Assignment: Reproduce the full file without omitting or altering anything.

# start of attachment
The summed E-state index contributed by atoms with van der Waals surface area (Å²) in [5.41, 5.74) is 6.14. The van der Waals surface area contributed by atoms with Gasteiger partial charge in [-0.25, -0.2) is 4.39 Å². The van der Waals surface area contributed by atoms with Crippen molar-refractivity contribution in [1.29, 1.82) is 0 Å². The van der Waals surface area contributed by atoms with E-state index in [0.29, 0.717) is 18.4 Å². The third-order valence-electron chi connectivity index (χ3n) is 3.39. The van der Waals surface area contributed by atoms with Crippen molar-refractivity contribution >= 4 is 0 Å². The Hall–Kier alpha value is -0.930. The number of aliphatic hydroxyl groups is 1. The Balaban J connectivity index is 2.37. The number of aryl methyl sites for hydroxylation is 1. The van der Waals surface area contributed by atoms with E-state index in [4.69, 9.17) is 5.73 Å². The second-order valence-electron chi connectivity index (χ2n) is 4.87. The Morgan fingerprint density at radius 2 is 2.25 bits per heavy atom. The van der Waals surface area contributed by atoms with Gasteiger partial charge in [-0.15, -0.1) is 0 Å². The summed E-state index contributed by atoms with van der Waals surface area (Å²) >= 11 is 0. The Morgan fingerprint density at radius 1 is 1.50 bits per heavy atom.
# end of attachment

The summed E-state index contributed by atoms with van der Waals surface area (Å²) in [5.41, 5.74) is 6.14. The van der Waals surface area contributed by atoms with Gasteiger partial charge in [-0.25, -0.2) is 4.39 Å². The van der Waals surface area contributed by atoms with Crippen molar-refractivity contribution in [1.29, 1.82) is 0 Å². The van der Waals surface area contributed by atoms with E-state index in [0.29, 0.717) is 18.4 Å². The third-order valence-electron chi connectivity index (χ3n) is 3.39. The van der Waals surface area contributed by atoms with Crippen molar-refractivity contribution >= 4 is 0 Å². The Hall–Kier alpha value is -0.930. The number of aliphatic hydroxyl groups is 1. The Balaban J connectivity index is 2.37. The number of aryl methyl sites for hydroxylation is 1. The van der Waals surface area contributed by atoms with E-state index in [4.69, 9.17) is 5.73 Å². The second-order valence-electron chi connectivity index (χ2n) is 4.87. The Morgan fingerprint density at radius 2 is 2.25 bits per heavy atom. The van der Waals surface area contributed by atoms with Gasteiger partial charge in [-0.15, -0.1) is 0 Å². The summed E-state index contributed by atoms with van der Waals surface area (Å²) >= 11 is 0. The Morgan fingerprint density at radius 1 is 1.50 bits per heavy atom.